Copyright and Teaching
Which materials can be freely used in instruction?
Using open access publications and open educational resources (OER) in teaching is an easy way to prevent any conflict with copyright law. Copyrighted material may be used under certain conditions.
- Open access publications are articles and books that the author (or their institution) has paid to publish so that everyone can use them freely, without needing to pay or request specific permission first. (The author still retains the copyright to their work, typically through an open license, such as one from Creative Commons.)
- Open educational resources (OER) are teaching resources (such as textbooks, lecture slides, streaming media, quizzes and test banks, and models and simulations) that have an open copyright license, or are part of the public domain and have no copyright. Depending on the license used, OER can be freely accessed, used, revised and shared.
Fair Use of Copyrighted Material
Copyrighted material that is needed for teaching, but is not open access, can still be used under the Fair Use provision of U.S. copyright law if certain conditions apply. To determine whether a use is fair, consider these four factors.
Fair Use applies to materials used for teaching in the classroom or for online instruction that are:
- Accessed through library or other licenses, or
- Available online without an open access license.
Important to keep in mind:
- Limit access to students in your course (this applies both to course material you have uploaded for students and to any recordings of your classes you have made)
- Upload only what is really necessary for your educational goals
- Check for and rely on licenses when they are available
- Take the material down at the end of course
- Make students aware of copyright (“Do not share!”)
- Properly attribute the uploaded resources
- Be reasonable, but don’t agonize
Restrictions on Use of Copyrighted Material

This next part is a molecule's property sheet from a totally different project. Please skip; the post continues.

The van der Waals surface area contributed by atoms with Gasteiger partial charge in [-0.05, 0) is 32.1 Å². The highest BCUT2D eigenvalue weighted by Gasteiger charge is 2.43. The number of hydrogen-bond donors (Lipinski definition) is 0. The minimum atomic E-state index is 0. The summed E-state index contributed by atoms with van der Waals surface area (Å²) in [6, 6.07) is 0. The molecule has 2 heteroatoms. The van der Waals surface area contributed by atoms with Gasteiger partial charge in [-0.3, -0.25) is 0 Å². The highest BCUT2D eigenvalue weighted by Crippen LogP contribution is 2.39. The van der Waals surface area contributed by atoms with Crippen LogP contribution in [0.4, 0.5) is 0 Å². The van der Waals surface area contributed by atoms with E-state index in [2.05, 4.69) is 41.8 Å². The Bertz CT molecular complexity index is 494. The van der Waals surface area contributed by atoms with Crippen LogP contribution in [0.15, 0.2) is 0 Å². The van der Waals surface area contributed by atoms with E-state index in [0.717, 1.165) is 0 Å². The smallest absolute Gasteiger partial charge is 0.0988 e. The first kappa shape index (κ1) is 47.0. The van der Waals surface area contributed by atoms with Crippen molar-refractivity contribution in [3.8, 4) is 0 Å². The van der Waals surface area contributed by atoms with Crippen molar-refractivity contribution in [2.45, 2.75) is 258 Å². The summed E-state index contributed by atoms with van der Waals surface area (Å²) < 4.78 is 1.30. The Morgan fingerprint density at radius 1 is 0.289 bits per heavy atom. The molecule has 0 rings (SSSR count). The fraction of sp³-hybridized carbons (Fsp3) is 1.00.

While Fair Use offers a clear path for most uses, some materials may have to be restricted or cannot be used at all.
Obtaining Permission to Use Copyrighted Material
If you want to use copyrighted material that may not be covered under fair use, you can always ask for permission.
Identify the copyright owner
- For journal articles, the copyright owner can be the author (often for open access articles) or the journal publisher.
- For books, the copyright owner is often the publisher, but for open access books it could also be the author.
- For photographs, films and music, copyright owners often employ licensing agents who can grant permission. They may charge fees.
- Keep copyright layers in mind – for example, an image in an article might have a different copyright owner.
Request permission in writing, include:
- Precise identification of the material to be used, e.g., the title, author, and page numbers;
- A link to the material you want to use or a photocopy;
- The number of copies you wish to make;
- The exact nature of the use, including form of distribution and whether the material will be sold.
If the copyright owner is unresponsive or cannot be identified:
- Check Fair Use options
- Use alternative material